New solar cell material could be used in space

The University of Warwick has been granted £2.2m to investigate a new type of solar cell material to be used in space in a bid to reduce reliance on fossil fuels.

The research will focus on how to make metal halide perovskite compounds transparent and flexible, which will enable them to remain stable in space.

Meanwhile, a new Nuclear Magnetic Resonance (NMR) spectrometer will be used to understand how to increase lifespan and durability of these solar cell materials.

The European Research Council (ERC) has approved the five-year study, which will delve into the atomic-level structure of a new type of solar cell material. This will address issues including stability and lifespan of metal halide perovskite compounds, which decrease in high humidity, strong sunlight, and at elevated temperatures.

The fluctuating stability of perovskites outside Earth’s atmosphere

Interestingly, while the properties of perovskite solar cells change in a range of atmospheric conditions, they remain remarkably stable outside the Earth’s atmosphere. This points to the potential for harvesting energy in space – a topical area of research, after the European Space Agency revealed it would be investigating whether satellites could beam electricity back to Earth earlier this year.

Using the NMR spectrometer – an analytical chemistry technique that harnesses high magnetic fields and radiofrequencies targeted at atomic nuclei – scientists hope to answer an enduring question: what is causing this type of solar cell material to degrade at the atomic level?

The ERC Starting Grant of £2.2m will involve the purchase of a 400 MHz solid-state NMR spectrometer worth £900,000, with unique capabilities that are currently not available in the West Midlands.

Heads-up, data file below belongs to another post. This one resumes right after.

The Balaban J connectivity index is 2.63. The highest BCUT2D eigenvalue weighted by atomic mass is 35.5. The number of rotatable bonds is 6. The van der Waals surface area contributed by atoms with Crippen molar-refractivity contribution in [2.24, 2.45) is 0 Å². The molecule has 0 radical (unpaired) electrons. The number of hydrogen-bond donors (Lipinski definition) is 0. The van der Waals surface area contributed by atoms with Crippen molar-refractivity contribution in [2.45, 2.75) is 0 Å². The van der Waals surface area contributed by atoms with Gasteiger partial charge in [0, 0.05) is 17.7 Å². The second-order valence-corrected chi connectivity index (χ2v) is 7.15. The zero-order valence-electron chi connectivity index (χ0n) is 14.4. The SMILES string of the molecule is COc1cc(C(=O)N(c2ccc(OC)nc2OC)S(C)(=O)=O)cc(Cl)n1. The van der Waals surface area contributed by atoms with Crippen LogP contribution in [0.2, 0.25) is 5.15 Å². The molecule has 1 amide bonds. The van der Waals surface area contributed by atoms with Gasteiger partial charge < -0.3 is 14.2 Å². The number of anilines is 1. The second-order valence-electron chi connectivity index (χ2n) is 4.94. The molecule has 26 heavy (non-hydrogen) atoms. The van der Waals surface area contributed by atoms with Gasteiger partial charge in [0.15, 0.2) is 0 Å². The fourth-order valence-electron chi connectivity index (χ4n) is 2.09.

The spectrometer will be installed specifically for this project, enabling researchers to investigate the atomic-level structure of solar cells. The eventual aim is to help improve the durability of these devices, so they can be relied on for decades to come.

Could metal halide replace silicon as the leading solar cell material?

What has already struck scientists is the viability of these new solar cell materials in applications where currently used silicon solar cells fall short: indoor light harvesting, use on highly flexible substrates, such as foils and fabrics, and in windows which require the material to be partially transparent.

Dr Dominik Kubicki, an Assistant Professor in the Department of Physics at the University of Warwick and leader of the research, explained: “This study will help diversify sustainable energy sources and explore more options in the quest to reduce reliance on fossil fuels.

“We’re keen to understand more about why these solar cells degrade in different atmospheric conditions at the atomic level, so we can design new, better materials and ensure maximum efficiency of this new sustainable energy source.”

He concluded: “Silicon is the current material used in solar cells and while those devices have a long durability of over 20 years, they have certain limitations. Solar cells need to be relatively thick, but silicon is brittle, and it succumbs to cosmic radiation.

“Metal halide perovskites enable us to overcome these limitations, diversify the ways in which we can harvest solar energy, and apply them in contexts we had not previously anticipated. Investigating these materials will be very exciting, and we hope to find out how to make them more stable.”

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